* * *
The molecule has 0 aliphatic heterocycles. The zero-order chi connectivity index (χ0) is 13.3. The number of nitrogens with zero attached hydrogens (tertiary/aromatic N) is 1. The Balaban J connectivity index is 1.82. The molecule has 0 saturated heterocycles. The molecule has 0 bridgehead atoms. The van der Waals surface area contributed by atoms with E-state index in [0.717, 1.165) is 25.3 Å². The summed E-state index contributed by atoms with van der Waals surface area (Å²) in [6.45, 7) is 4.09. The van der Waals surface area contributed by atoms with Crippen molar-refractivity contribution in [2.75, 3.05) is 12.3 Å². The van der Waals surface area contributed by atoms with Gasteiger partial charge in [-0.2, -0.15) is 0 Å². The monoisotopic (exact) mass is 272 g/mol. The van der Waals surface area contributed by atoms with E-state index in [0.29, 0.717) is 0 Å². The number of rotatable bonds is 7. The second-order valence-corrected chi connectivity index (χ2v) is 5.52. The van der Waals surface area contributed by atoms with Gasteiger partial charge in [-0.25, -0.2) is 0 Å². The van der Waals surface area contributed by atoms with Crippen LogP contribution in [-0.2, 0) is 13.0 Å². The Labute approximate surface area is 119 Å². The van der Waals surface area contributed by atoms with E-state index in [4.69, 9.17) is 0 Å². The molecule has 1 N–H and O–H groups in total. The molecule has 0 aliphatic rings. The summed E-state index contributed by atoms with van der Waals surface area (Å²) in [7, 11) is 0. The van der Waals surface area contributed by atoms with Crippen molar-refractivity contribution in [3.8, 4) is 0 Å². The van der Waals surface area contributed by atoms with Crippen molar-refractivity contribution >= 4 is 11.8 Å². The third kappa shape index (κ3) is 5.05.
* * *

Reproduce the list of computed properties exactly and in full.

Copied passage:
The molecule has 0 aliphatic heterocycles. The zero-order chi connectivity index (χ0) is 13.3. The number of nitrogens with zero attached hydrogens (tertiary/aromatic N) is 1. The Balaban J connectivity index is 1.82. The molecule has 0 saturated heterocycles. The molecule has 0 bridgehead atoms. The van der Waals surface area contributed by atoms with E-state index in [0.717, 1.165) is 25.3 Å². The summed E-state index contributed by atoms with van der Waals surface area (Å²) in [6.45, 7) is 4.09. The van der Waals surface area contributed by atoms with Crippen molar-refractivity contribution in [2.75, 3.05) is 12.3 Å². The van der Waals surface area contributed by atoms with Gasteiger partial charge in [-0.2, -0.15) is 0 Å². The monoisotopic (exact) mass is 272 g/mol. The van der Waals surface area contributed by atoms with E-state index in [0.29, 0.717) is 0 Å². The number of rotatable bonds is 7. The second-order valence-corrected chi connectivity index (χ2v) is 5.52. The van der Waals surface area contributed by atoms with Gasteiger partial charge in [-0.25, -0.2) is 0 Å². The van der Waals surface area contributed by atoms with Crippen LogP contribution in [-0.2, 0) is 13.0 Å². The Labute approximate surface area is 119 Å². The van der Waals surface area contributed by atoms with E-state index in [4.69, 9.17) is 0 Å². The molecule has 1 N–H and O–H groups in total. The molecule has 0 aliphatic rings. The summed E-state index contributed by atoms with van der Waals surface area (Å²) in [7, 11) is 0. The van der Waals surface area contributed by atoms with Crippen molar-refractivity contribution in [3.8, 4) is 0 Å². The van der Waals surface area contributed by atoms with Crippen molar-refractivity contribution >= 4 is 11.8 Å². The third kappa shape index (κ3) is 5.05.